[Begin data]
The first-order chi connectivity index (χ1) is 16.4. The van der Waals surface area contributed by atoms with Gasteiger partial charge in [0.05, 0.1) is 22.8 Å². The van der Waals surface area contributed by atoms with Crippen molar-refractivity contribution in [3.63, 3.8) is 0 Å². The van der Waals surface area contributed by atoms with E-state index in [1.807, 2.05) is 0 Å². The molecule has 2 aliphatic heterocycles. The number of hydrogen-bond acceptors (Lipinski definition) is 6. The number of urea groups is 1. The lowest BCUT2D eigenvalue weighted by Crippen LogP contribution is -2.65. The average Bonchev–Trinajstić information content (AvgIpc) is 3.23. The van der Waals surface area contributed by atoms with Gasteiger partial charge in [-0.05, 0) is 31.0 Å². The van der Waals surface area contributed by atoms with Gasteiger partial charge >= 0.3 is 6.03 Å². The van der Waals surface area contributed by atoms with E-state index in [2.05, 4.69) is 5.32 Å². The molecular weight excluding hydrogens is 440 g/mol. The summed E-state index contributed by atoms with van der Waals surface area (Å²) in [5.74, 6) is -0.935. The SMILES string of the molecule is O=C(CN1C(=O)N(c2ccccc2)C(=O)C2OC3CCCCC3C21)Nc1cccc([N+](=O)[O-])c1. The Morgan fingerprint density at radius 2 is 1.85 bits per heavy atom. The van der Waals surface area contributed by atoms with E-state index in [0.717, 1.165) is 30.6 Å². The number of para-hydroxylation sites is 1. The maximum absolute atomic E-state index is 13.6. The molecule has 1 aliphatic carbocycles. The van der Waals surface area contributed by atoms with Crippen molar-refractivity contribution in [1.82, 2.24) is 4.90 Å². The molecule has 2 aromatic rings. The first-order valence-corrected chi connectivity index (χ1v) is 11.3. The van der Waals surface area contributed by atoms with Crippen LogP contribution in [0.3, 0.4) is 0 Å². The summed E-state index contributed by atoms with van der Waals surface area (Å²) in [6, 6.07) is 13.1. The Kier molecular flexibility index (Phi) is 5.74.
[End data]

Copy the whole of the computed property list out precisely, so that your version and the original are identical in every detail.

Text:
The first-order chi connectivity index (χ1) is 16.4. The van der Waals surface area contributed by atoms with Gasteiger partial charge in [0.05, 0.1) is 22.8 Å². The van der Waals surface area contributed by atoms with Crippen molar-refractivity contribution in [3.63, 3.8) is 0 Å². The van der Waals surface area contributed by atoms with E-state index in [1.807, 2.05) is 0 Å². The molecule has 2 aliphatic heterocycles. The number of hydrogen-bond acceptors (Lipinski definition) is 6. The number of urea groups is 1. The lowest BCUT2D eigenvalue weighted by Crippen LogP contribution is -2.65. The average Bonchev–Trinajstić information content (AvgIpc) is 3.23. The van der Waals surface area contributed by atoms with Gasteiger partial charge in [-0.05, 0) is 31.0 Å². The van der Waals surface area contributed by atoms with Gasteiger partial charge >= 0.3 is 6.03 Å². The van der Waals surface area contributed by atoms with E-state index in [2.05, 4.69) is 5.32 Å². The molecular weight excluding hydrogens is 440 g/mol. The summed E-state index contributed by atoms with van der Waals surface area (Å²) in [5.74, 6) is -0.935. The SMILES string of the molecule is O=C(CN1C(=O)N(c2ccccc2)C(=O)C2OC3CCCCC3C21)Nc1cccc([N+](=O)[O-])c1. The Morgan fingerprint density at radius 2 is 1.85 bits per heavy atom. The van der Waals surface area contributed by atoms with E-state index in [0.717, 1.165) is 30.6 Å². The number of para-hydroxylation sites is 1. The maximum absolute atomic E-state index is 13.6. The molecule has 1 aliphatic carbocycles. The van der Waals surface area contributed by atoms with Crippen molar-refractivity contribution in [1.82, 2.24) is 4.90 Å². The molecule has 2 aromatic rings. The first-order valence-corrected chi connectivity index (χ1v) is 11.3. The van der Waals surface area contributed by atoms with Crippen LogP contribution in [0.3, 0.4) is 0 Å². The summed E-state index contributed by atoms with van der Waals surface area (Å²) in [6, 6.07) is 13.1. The Kier molecular flexibility index (Phi) is 5.74.